WikiLeaks founder Julian Assange went public Tuesday with his pitch to Donald TrumpDonald TrumpMcAuliffe takes tougher stance on Democrats in Washington Democrats troll Trump over Virginia governor's race Tom Glavine, Ric Flair, Doug Flutie to join Trump for Herschel Walker event MORE Jr., saying his election-year offer to be an ambassador to the U.S. as an advocate for whistleblowers is still on the table.
Dear @DonaldJTrumpJr our offer of being ambassador to the US still stands. I could open a hotel style embassy in DC with luxury immunity suites for whistleblowers. The public will get a turbo-charged flow of intel about the latest CIA plots to undermine democracy. DM me.#vault8— Julian Assange (@JulianAssange) November 14, 2017
Trump Jr. has given his private Twitter correspondences with WikiLeaks over to lawmakers investigating Russian interference in the 2016 election. Some of those correspondences leaked to the Atlantic on Monday, so Trump Jr. released them on Twitter.
Here is the entire chain of messages with @wikileaks (with my whopping 3 responses) which one of the congressional committees has chosen to selectively leak. How ironic! 1/3 pic.twitter.com/SiwTqWtykA— Donald Trump Jr. (@DonaldJTrumpJr) November 14, 2017
WikiLeaks, which published emails stolen from the Democratic National Committee and Hillary ClintonHillary Diane Rodham ClintonTrump criticizes Justice for restoring McCabe's benefits Biden sends 'best wishes' to Clinton following hospitalization The Hill's Morning Report - Presented by Altria - Jan. 6 panel flexes its muscle MORE’s campaign chairman John Podesta before last year’s election, pushed Trump Jr. in the private messages to tweet out links to their work and to check out some of the campaign dirt that they’d come across.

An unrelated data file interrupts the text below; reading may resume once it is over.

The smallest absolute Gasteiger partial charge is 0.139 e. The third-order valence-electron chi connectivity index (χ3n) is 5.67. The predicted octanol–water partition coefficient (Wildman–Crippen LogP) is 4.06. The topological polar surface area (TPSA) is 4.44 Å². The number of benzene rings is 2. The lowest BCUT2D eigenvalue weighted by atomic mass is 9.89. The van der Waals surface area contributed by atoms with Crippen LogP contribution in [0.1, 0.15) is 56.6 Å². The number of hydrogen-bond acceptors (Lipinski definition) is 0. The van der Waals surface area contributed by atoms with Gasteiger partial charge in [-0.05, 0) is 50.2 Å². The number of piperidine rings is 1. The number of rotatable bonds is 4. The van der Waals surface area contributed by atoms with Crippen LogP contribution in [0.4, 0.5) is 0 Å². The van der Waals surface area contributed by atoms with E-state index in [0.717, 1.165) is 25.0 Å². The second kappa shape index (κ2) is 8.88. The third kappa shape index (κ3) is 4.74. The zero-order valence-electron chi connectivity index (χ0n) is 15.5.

Trump Jr. did not respond to most of the messages from WikiLeaks, but the contact has only added to the scrutiny surrounding the Trump campaign and possible ties to Russia.
The U.S. intelligence community earlier this year stated with "high confidence" that members of Russia's military intelligence service hacked the Democratic emails and then gave them to WikiLeaks. Assange has repeatedly denied that charge.
Trump Jr. has also come under scrutiny for a meeting he had last summer with a Russian lawyer who promised damaging information about Clinton.
The meeting was also attended by Paul Manafort, Trump's former campaign chairman who has been indicted by special counsel Robert Mueller, and Trump’s son-in-law, Jared Kushner. In one of the emails that led up to the meeting, an intermediary said the "sensitive information" being offered was “part of Russia and its government’s support for Mr. Trump."